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The Federal Reserve’s Rate Cut Means It’s Time to Ditch Your Traditional Bank

Alivia McAtee

Alivia McAtee

Contributing Writer

3 min. read

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The Federal Reserve announced Wednesday it would cut federal interest rates by 25 basis points, or a quarter of a point, confirming what economists had already predicted was inevitable. While a cut usually signals impending financial doom, today’s was different.

“The rate cut, overall, is being described as a ‘cushion’ to help continue the momentum of the currently prosperous economy, with some saying it will help offset some of the pressures from the trade war,” Forbes personal finance writer Kelly Anne Smith told Reviews.com.

While the cut may fit with a broader macroeconomic strategy to bolster the economy, it comes with implications for individuals on a personal level. If you have money in a bank, you’ll likely feel some sort of effect, though the extent of those effects will vary depending on the accounts you hold. High-yield savings accounts, like those offered by online banks, will likely fare better than lower-yield accounts. Though some online banks, such as Ally and Marcus, preemptively cut APY rates before Wednesday’s announcement, the interest rates they offer are still competitive.

“While these accounts were affected, it’s important to keep the big picture in mind: They still have much higher percentage rates than traditional savings accounts,” Smith said.

A spokesperson from Ally added that “It’s helpful to keep a rate decrease in perspective. A 10 basis points decrease in APY translates to a difference of just one dollar less earned in interest over the course of a year for every $1,000 in savings.”

The math behind this checks out: Cutting .01% from the 2.1% APY on an Ally savings account is less detrimental than the same cut on a traditional savings account (for example, Chase’s savings account APYs start at .01%).

“Rates on most of these nontraditional online savings accounts are already outpacing inflation, meaning you’re getting a substantially healthy rate of return, even with one or two of these modest Fed rate cuts,” said Sarah Foster, Bankrate’s Federal Reserve and economy reporter.

Cutting federal interest rates shows “officials are clearly worried enough about the risks clouding the picture … they’re trying to prop up the economy before the downturn starts,” Foster said, adding that “consumers can take solace in the fact that Fed officials are being vigilant.” Today’s announcement should remind consumers it’s still a good time to start “building up your funds in a high-yield savings account” in case of economic challenges down the road.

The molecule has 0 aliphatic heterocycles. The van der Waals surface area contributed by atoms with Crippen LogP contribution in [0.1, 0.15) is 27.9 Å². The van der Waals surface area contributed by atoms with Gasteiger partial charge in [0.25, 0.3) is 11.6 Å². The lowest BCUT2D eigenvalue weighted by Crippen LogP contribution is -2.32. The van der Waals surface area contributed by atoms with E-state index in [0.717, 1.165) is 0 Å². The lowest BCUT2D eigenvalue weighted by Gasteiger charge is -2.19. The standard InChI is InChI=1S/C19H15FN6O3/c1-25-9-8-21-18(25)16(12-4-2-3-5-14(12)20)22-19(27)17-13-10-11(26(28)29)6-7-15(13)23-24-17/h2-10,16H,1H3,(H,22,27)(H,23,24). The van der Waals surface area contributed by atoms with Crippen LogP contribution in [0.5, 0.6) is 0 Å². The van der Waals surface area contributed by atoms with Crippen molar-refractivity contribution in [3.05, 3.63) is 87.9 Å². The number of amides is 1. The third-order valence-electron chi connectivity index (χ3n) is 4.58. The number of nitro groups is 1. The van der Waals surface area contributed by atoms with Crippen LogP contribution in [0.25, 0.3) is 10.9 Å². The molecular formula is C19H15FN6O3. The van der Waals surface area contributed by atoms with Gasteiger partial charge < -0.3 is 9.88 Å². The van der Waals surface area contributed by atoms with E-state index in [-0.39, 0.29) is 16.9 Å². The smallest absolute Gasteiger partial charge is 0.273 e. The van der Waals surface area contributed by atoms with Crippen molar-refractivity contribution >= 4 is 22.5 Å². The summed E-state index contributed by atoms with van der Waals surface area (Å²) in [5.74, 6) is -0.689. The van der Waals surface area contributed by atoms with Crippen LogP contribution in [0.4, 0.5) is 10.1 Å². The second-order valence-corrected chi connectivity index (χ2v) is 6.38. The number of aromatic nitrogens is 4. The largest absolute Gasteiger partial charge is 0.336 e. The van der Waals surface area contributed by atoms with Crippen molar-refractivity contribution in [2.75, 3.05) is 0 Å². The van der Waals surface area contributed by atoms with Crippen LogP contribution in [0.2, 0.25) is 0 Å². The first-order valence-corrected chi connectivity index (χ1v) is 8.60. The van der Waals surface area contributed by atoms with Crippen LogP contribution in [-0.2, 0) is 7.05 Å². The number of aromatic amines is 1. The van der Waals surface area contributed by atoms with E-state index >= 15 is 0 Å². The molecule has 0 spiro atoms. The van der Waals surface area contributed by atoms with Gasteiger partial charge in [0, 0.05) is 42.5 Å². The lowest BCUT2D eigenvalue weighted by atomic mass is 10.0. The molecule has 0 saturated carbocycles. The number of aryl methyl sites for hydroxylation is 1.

Matt Goldberg, a consumer banking reporter at Bankrate, agrees. “Rates have come a long way in helping to lift high-yield savings accounts and it should still be a great time to be a saver, regardless of one rate cut.”

When Reviews.com evaluated the best savings accounts for 2019, we also found online banks to be more favorable than traditional ones on a number of metrics. A spokesperson for Ally explained that they can offer better rates than traditional banks “because overhead costs are lower with a digital banking experience than they would be with physical branches.”

Though competitive rates are a big draw for nontraditional savings accounts, there are other things to consider. Smith says “a consumer should do their due diligence in research before choosing a high-yield savings account – they are incredibly popular right now and there’s a growing market for who offers them. Shop around for an account and make sure it suits your needs, instead of just choosing one with the highest interest rate.”

If you’re worried about subsequent rate cuts, now could be a good time to lock in a certificate of deposit (CDs), said Foster. “Another option is laddering those CDs, which means buying multiple CDs that mature at different intervals. That sort of acts as insulation from interest rate fluctuations.”

Another way to use the rate cut to your advantage is to get serious about your debt. The average credit card APR is sitting at an all time high of 17.8%, according to creditcards.com. “If a rate cut can help lower this, even by a small amount, consumers can save money in interest fees as they continue to hack away at their debt,” Smith said.

It’s a good idea to consider current market conditions, but doing your diligence is a common theme in personal finance. Here are some resources to help you make the right choice for your money:

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